In addition to his role as director of the Regenstrief Institute William M. Tierney Center for Center for Health Services Research, David A. Haggstrom, M.D., MAS, is a core investigator for the U.S. Department of Veterans Affairs Health Services Research and Development Center for Health Information and Communication at Richard L. Roudebush VA Medical Center. He also is the Sam Regenstrief Investigator in Health Sciences Research, an associate professor of medicine at Indiana University School of Medicine and a researcher with the Indiana University Melvin and Bren Simon Comprehensive Cancer Center.
About IU Melvin and Bren Simon Comprehensive Cancer Center
The Indiana University Melvin and Bren Simon Comprehensive Cancer Center is the state’s only National Cancer Institute-designated Comprehensive Cancer Center and one of only 56 in the nation. The prestigious comprehensive designation recognizes the center’s excellence in basic, clinical, and population research, outstanding educational activities, and effective community outreach program across the state. It is also one of only 33 members of the National Comprehensive Cancer Network. As a member, the center’s physicians have a role in determining the recognized standard of clinical care for cancer patients. The center serves as the central hub for cancer research and education across Indiana University.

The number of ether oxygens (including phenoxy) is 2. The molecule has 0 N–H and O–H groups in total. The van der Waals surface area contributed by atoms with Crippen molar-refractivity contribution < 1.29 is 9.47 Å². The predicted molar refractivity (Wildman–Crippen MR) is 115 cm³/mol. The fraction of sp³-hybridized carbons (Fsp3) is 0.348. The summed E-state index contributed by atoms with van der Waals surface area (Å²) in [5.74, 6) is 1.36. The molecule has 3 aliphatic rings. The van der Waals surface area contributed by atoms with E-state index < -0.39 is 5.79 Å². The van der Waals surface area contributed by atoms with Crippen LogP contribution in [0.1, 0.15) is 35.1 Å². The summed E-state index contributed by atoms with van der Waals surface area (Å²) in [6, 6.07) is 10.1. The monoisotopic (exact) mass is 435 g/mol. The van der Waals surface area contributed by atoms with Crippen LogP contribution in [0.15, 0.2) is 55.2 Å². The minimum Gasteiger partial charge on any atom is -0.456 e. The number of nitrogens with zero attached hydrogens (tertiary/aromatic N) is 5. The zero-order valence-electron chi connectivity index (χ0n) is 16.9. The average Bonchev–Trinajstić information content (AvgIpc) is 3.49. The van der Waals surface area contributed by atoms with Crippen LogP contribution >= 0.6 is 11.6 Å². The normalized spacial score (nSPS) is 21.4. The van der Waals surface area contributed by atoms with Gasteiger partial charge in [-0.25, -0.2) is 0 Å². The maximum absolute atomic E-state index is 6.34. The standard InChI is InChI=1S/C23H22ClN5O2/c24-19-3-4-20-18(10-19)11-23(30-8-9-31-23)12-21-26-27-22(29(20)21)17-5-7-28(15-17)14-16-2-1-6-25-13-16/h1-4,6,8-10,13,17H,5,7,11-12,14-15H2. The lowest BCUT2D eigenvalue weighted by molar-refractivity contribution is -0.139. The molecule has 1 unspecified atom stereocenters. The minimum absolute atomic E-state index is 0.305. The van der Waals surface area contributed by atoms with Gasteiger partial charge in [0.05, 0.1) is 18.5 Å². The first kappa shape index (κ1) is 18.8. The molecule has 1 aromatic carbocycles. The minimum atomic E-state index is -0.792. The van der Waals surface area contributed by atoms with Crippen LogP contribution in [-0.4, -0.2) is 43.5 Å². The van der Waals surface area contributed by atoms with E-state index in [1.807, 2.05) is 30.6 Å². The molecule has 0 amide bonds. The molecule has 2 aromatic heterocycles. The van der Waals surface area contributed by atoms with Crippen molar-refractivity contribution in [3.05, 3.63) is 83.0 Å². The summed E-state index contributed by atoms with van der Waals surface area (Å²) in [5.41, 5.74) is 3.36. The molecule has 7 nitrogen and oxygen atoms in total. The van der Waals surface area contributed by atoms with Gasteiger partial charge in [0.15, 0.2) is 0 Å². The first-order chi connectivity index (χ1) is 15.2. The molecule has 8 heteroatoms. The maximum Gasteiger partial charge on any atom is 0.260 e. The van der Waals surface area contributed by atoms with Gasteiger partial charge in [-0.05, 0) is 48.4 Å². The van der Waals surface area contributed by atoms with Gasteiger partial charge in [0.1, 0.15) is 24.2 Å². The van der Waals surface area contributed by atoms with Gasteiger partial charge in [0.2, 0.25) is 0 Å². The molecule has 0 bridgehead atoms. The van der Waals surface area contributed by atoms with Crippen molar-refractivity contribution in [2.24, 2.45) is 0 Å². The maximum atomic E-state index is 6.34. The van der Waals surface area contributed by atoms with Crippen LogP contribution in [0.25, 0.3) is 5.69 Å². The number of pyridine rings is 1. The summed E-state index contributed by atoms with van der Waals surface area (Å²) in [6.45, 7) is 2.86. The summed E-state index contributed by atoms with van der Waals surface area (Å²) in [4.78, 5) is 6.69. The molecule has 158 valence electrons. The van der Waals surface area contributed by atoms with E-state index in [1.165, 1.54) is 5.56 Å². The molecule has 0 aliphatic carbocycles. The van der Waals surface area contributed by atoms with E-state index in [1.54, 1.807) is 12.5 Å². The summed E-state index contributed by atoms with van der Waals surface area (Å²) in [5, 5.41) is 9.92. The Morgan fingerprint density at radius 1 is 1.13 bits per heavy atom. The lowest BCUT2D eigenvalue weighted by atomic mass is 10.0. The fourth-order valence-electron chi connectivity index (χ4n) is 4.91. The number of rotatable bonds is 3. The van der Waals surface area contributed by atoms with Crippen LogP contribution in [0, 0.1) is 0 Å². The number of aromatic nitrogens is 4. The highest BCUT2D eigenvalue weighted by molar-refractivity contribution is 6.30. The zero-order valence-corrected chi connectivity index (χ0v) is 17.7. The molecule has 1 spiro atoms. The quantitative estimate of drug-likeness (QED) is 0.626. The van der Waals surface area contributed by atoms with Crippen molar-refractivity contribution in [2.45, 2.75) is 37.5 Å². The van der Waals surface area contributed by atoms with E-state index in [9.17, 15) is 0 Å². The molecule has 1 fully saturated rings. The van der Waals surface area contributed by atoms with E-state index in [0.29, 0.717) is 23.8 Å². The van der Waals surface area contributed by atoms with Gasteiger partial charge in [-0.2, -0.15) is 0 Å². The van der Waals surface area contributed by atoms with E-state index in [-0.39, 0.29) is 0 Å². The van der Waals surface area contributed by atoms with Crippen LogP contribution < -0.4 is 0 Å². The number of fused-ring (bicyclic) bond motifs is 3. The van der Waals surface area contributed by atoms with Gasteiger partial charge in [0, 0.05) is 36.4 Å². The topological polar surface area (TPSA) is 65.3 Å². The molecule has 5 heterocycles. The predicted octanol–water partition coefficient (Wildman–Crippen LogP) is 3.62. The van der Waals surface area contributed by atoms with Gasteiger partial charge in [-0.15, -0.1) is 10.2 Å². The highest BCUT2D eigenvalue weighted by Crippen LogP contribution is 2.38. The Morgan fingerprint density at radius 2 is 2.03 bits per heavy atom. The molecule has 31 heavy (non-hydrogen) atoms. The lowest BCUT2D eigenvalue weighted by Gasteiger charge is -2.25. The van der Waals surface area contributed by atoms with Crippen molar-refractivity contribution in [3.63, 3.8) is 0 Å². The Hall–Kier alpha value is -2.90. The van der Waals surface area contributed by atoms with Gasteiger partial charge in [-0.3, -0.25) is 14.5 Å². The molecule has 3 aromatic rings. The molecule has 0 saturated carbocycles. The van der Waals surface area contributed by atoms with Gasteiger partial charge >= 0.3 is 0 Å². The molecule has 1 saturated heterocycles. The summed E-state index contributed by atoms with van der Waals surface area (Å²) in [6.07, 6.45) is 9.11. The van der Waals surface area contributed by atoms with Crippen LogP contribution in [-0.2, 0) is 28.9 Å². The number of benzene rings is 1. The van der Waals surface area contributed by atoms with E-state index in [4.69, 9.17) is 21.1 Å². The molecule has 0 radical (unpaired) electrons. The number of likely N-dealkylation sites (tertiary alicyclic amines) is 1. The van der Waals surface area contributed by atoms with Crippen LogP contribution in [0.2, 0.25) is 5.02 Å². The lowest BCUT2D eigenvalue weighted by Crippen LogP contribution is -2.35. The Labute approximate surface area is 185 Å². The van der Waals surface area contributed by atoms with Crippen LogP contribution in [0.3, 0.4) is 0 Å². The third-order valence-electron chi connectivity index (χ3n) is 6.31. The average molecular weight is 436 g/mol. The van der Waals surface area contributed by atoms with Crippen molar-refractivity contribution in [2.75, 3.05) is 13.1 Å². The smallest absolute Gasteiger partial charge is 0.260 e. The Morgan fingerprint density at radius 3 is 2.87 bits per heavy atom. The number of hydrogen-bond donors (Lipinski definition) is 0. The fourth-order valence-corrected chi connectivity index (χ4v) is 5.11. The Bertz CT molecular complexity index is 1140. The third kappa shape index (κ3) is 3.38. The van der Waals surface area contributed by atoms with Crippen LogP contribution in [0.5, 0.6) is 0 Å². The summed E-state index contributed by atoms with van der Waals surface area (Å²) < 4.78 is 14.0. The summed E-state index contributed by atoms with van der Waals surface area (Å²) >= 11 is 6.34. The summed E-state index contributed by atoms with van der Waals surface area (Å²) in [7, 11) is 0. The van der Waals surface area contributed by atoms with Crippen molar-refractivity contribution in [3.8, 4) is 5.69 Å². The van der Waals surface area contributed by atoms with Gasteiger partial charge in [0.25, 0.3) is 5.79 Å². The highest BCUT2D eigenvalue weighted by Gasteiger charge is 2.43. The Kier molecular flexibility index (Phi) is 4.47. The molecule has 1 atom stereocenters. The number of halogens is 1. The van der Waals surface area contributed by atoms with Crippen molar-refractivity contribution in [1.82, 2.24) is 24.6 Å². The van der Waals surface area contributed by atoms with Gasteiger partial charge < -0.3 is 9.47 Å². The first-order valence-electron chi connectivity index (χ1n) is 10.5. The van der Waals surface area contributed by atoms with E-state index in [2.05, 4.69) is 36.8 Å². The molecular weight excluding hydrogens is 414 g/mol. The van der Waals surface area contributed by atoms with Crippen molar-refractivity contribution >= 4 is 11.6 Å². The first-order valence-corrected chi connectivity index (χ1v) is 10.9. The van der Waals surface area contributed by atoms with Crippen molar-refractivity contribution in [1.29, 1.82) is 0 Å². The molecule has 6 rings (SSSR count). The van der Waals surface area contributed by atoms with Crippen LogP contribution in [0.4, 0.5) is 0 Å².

About Regenstrief Institute
Founded in 1969 in Indianapolis, the Regenstrief Institute is a local, national and global leader dedicated to a world where better information empowers people to end disease and realize true health. A key research partner to Indiana University, Regenstrief and its research scientists are responsible for a growing number of major healthcare innovations and studies. Examples range from the development of global health information technology standards that enable the use and interoperability of electronic health records to improving patient-physician communications, to creating models of care that inform clinical practice and improve the lives of patients around the globe.
Sam Regenstrief, a nationally successful entrepreneur from Connersville, Indiana, founded the institute with the goal of making healthcare more efficient and accessible for everyone. His vision continues to guide the institute’s research mission.
About IU School of Medicine
IU School of Medicine is the largest medical school in the U.S. and is annually ranked among the top medical schools in the nation by U.S. News & World Report. The school offers high-quality medical education, access to leading medical research and rich campus life in nine Indiana cities, including rural and urban locations consistently recognized for livability.